Fillets and Pedantry

I have a very pedantic question: "Mask off the frames and bulkheads, leaving about 3/4" of wood exposed on either side of the joint."  Does this not produce a fillet that is overly large (and unsightly)?  Is this size critical to the strength of the fillet, and therefore the joint?   What about a total of 3/4" of exposed wood shared between the bulkhead and the hull?  Would this produce a fillet that is too small, and therefore not strong enough?   Thanks

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RE: Fillets and Pedantry

Oh good, pedantry. My favorite :-)

The fillet only has to be large enough to support the glass tape such that it will not fold, crease or pull away. The best way I've found to do this is to use a filleting tool with a rounded end. The exact radius of curvature depends on the thickness of the glass, but 5/8" is a good general purpose value that will work for up to 6 oz glass. That's about the same roundness as a nickel. My favorite tool is a plastic paint scraper with a rounded end. Others have successfully used beer bottles, plastic spoons, gloved fingers, etc. (click on images to emlarge)

I just put a glob of putty into one end of the seam, push the putty along the length of the seam with the rounded tool, scrape the hills from the edges with the flat tool and use that as the putty for the next length of seam. Depending on the joint angles, the seam can easily end up narrower than the space between the stitch holes, yet it's strong enough to survive paddling in a small craft advisory with 3 ft breaking waves.

As far as the masking tape goes, I never use it. I find it faster and easier to just use the scrapers. The masking tape method is good for first timers. It's also good for burying the wires. It's also quite fast when used in conjunction with the pastry bag method of applying the putty. It's a good production schedule technique for situations where the seams need to be done very quickly and reliably (by possibly inexperienced builders). But when time is not money, when I have the leisure to pull the stitches first, I like the thin fillets better.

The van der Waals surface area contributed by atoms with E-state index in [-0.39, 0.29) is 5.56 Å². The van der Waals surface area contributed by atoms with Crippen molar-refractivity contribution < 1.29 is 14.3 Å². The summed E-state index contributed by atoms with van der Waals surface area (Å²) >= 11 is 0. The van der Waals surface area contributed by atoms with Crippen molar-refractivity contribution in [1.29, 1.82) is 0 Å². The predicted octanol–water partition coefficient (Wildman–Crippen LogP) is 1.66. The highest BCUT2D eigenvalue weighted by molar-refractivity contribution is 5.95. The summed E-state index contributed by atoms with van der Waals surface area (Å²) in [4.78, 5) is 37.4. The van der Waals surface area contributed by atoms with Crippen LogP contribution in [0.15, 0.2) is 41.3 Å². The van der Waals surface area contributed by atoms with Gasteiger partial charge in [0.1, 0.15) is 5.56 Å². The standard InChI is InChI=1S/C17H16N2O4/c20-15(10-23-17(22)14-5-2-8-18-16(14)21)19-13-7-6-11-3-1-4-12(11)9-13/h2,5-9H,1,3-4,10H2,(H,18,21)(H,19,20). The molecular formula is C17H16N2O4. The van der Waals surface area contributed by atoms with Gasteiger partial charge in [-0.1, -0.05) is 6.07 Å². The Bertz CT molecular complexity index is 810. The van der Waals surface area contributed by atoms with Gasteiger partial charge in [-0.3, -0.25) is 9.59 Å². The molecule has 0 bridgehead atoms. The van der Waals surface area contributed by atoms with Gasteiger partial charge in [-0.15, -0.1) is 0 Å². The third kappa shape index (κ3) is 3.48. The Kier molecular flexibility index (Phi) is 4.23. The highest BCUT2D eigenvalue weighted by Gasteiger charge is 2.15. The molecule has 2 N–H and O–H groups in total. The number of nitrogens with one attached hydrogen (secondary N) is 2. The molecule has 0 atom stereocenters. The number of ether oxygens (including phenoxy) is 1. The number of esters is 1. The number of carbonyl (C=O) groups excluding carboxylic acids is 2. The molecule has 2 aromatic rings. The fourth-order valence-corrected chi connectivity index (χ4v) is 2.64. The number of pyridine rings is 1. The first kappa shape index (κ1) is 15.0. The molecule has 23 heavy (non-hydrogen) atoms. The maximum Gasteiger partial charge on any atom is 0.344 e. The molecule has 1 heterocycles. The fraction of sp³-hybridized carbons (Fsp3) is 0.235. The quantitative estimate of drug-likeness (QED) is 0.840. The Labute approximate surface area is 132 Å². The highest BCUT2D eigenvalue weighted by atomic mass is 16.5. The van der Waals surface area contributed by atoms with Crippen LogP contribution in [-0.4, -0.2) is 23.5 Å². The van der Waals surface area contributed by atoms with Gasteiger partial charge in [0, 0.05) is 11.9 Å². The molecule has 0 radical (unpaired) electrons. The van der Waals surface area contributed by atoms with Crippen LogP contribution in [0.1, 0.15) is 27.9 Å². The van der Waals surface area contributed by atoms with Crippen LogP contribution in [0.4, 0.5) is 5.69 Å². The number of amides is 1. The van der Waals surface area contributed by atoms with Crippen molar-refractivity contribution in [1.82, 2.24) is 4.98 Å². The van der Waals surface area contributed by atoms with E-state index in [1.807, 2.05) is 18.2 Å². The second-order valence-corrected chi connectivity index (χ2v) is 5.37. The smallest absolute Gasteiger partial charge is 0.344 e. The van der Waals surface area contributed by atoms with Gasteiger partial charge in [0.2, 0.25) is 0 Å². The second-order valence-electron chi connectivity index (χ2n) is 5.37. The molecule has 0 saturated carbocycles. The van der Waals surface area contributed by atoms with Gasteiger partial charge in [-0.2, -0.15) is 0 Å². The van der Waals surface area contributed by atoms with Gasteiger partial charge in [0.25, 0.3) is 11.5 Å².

RE: Fillets and Pedantry

Thanks, Laszlo.  I tend to agree about the masking tape.  I was satisfied with my first attempt at filleting, but after removing the masking tape I  stiil needed to smooth out the spot where the epoxy met the tape.  I've removed all the stitches in the hull and will heed your advice when it comes to glassing the seams before glassing.


RE: Fillets and Pedantry

I should have written "filletting" the seams before glassing in my previous message.  I have since read in my epoxy manual that a filletting tool of 30mm (approx. 1.25") is recommended for 6mm ply in order to achieve the maximum strength; this applies only to a near perpendicular butt joint where the bulkheads meet the hull, and does not apply to filletting the seams prior to glassing. 

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